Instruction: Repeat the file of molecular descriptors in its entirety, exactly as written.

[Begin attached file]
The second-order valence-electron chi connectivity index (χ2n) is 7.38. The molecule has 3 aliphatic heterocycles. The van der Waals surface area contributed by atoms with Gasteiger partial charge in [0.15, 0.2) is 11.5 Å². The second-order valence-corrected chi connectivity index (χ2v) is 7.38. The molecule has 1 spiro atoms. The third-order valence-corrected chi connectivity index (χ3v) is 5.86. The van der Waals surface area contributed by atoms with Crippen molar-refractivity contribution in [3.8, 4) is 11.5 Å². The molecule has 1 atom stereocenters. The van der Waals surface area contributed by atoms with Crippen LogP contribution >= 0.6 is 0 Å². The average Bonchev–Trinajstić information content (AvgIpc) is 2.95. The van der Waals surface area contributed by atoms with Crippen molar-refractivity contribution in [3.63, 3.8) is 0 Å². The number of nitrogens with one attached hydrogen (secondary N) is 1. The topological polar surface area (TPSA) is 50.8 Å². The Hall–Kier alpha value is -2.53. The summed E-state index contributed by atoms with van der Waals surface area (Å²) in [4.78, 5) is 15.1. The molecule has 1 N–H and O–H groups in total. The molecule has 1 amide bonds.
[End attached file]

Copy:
The second-order valence-electron chi connectivity index (χ2n) is 7.38. The molecule has 3 aliphatic heterocycles. The van der Waals surface area contributed by atoms with Gasteiger partial charge in [0.15, 0.2) is 11.5 Å². The second-order valence-corrected chi connectivity index (χ2v) is 7.38. The molecule has 1 spiro atoms. The third-order valence-corrected chi connectivity index (χ3v) is 5.86. The van der Waals surface area contributed by atoms with Crippen molar-refractivity contribution in [3.8, 4) is 11.5 Å². The molecule has 1 atom stereocenters. The van der Waals surface area contributed by atoms with Crippen LogP contribution >= 0.6 is 0 Å². The average Bonchev–Trinajstić information content (AvgIpc) is 2.95. The van der Waals surface area contributed by atoms with Crippen molar-refractivity contribution in [3.63, 3.8) is 0 Å². The number of nitrogens with one attached hydrogen (secondary N) is 1. The topological polar surface area (TPSA) is 50.8 Å². The Hall–Kier alpha value is -2.53. The summed E-state index contributed by atoms with van der Waals surface area (Å²) in [4.78, 5) is 15.1. The molecule has 1 N–H and O–H groups in total. The molecule has 1 amide bonds.